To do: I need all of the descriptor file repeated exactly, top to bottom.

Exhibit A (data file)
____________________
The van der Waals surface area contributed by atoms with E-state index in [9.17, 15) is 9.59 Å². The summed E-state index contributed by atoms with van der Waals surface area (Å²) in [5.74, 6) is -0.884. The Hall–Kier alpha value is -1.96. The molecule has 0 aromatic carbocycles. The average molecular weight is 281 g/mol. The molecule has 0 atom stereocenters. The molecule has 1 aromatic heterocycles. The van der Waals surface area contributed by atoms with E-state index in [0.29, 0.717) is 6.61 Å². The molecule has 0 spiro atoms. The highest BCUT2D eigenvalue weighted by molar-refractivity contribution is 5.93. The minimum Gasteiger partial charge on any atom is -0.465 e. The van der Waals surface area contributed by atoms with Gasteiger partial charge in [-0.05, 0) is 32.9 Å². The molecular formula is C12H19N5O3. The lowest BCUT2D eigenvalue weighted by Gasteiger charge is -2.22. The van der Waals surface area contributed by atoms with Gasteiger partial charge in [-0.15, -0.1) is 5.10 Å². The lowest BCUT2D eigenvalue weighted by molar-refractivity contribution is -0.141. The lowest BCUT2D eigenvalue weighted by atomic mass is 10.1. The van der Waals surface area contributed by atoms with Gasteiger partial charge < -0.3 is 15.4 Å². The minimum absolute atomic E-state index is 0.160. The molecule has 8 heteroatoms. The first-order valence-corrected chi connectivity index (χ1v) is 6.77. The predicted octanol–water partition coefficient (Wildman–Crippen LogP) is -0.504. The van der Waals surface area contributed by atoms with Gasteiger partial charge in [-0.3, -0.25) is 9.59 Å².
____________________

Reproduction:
The van der Waals surface area contributed by atoms with E-state index in [9.17, 15) is 9.59 Å². The summed E-state index contributed by atoms with van der Waals surface area (Å²) in [5.74, 6) is -0.884. The Hall–Kier alpha value is -1.96. The molecule has 0 aromatic carbocycles. The average molecular weight is 281 g/mol. The molecule has 0 atom stereocenters. The molecule has 1 aromatic heterocycles. The van der Waals surface area contributed by atoms with E-state index in [0.29, 0.717) is 6.61 Å². The molecule has 0 spiro atoms. The highest BCUT2D eigenvalue weighted by molar-refractivity contribution is 5.93. The minimum Gasteiger partial charge on any atom is -0.465 e. The van der Waals surface area contributed by atoms with Gasteiger partial charge in [-0.05, 0) is 32.9 Å². The molecular formula is C12H19N5O3. The lowest BCUT2D eigenvalue weighted by Gasteiger charge is -2.22. The van der Waals surface area contributed by atoms with Gasteiger partial charge in [-0.15, -0.1) is 5.10 Å². The lowest BCUT2D eigenvalue weighted by molar-refractivity contribution is -0.141. The lowest BCUT2D eigenvalue weighted by atomic mass is 10.1. The van der Waals surface area contributed by atoms with Gasteiger partial charge < -0.3 is 15.4 Å². The minimum absolute atomic E-state index is 0.160. The molecule has 8 heteroatoms. The first-order valence-corrected chi connectivity index (χ1v) is 6.77. The predicted octanol–water partition coefficient (Wildman–Crippen LogP) is -0.504. The van der Waals surface area contributed by atoms with Gasteiger partial charge in [-0.3, -0.25) is 9.59 Å².